Sunday, January 27, 2008

Inching up to the Fence

A saying I have used a lot is that I think being on opposite sides of the fence from another should be a process where both folks get closer and closer to the fence, until both folks are leaning on the fence chatting - rather than screaming at each other from a distance. Then, maybe, occasionally, one of them can see whether it is possible to kick some of the slats out of the fence that separates them.

That obviously makes me a moderate - a position in which I am quite comfortable. Now, the ideologues on both sides view those folks leaning on the fence chatting as less than pure, and less than right. They, of course, are pure and right - and a bit hoarse.

There are a couple of posts over at the Stand to Reason blog that warmed my heart - because they both point to the dialogue occurring in the middle. The middle is, of course, where dialogue occurs. The first dialogue is a direct one. Steven Wagner

specializes in training college students to engage their campuses in large-scale discussion on abortion . . . Steve is a summa cum laude graduate of the University of Southern California, and he is currently working on his Masters Degree in Philosophy of Religion and Ethics at Talbot School of Theology.
and examines in "Kissling and Michelman Refuse to Dismiss Pro-Lifers as Irrelevant" an Los Angeles Times opinion - "Abortion's battle of messages" by
Frances Kissling, a fellow at the Radcliffe Institute for Advanced Study, is the former president of Catholics for a Free Choice. Kate Michelman is the former president of NARAL Pro-Choice America and the author of "Protecting the Right to Choose."
Michelman and Kissling outline the issue for the pro-choice movement pretty clearly:
Science facilitated the swing of the pendulum. Three-dimensional ultrasound images of babies in utero began to grace the family fridge. Fetuses underwent surgery. More premature babies survived and were healthier. They commanded our attention, and the question of what we owe them, if anything, could not be dismissed.

These trends gave antiabortionists an advantage, and they made the best of it. Now, we rarely hear them talk about murdering babies. Instead, they present a sophisticated philosophical and political challenge. Caring societies, they say, seek to expand inclusion into "the human community." Those once excluded, such as women and minorities, are now equal. Why not welcome the fetus (who, after all, is us) into our community?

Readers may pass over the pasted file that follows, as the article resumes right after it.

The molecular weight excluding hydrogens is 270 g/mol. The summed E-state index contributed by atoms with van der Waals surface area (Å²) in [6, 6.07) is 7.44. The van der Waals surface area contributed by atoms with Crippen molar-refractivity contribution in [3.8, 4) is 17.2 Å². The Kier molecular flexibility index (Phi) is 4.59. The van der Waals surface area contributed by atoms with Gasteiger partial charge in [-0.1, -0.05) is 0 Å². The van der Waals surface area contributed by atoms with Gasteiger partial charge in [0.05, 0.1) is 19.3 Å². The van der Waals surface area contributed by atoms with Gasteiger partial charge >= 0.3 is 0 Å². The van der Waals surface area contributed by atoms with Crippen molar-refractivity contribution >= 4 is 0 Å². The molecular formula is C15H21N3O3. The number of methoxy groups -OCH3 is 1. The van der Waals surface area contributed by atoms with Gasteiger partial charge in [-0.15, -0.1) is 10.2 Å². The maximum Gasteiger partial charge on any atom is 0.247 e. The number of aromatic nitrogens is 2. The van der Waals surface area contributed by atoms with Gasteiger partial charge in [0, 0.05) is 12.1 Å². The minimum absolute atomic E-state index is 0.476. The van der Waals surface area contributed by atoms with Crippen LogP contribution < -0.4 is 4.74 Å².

Advocates of choice have had a hard time dealing with the increased visibility of the fetus. The preferred strategy is still to ignore it and try to shift the conversation back to women. At times, this makes us appear insensitive, a bit too pragmatic in a world where the desire to live more communitarian and "life-affirming" lives is palpable. To some people, pro-choice values seem to have been unaffected by the desire to save the whales and the trees, to respect animal life and to end violence at all levels. Pope John Paul II got that, and coined the term "culture of life." President Bush adopted it, and the slogan, as much as it pains us to admit it, moved some hearts and minds. Supporting abortion is tough to fit into this package.
In recent years, the antiabortion movement successfully put the nitty-gritty details of abortion procedures on public display, increasing the belief that abortion is serious business and that some societal involvement is appropriate. Those who are pro-choice have not convinced America that we support a public discussion of the moral dimensions of abortion. Likewise, we haven't convinced people that we are the ones actually doing things to make it possible for women to avoid needing abortions . . . If pro-choice values are to regain the moral high ground, genuine discussion about these challenges needs to take place within the movement. It is inadequate to try to message our way out of this problem. Our vigorous defense of the right to choose needs to be accompanied by greater openness regarding the real conflict between life and choice, between rights and responsibility.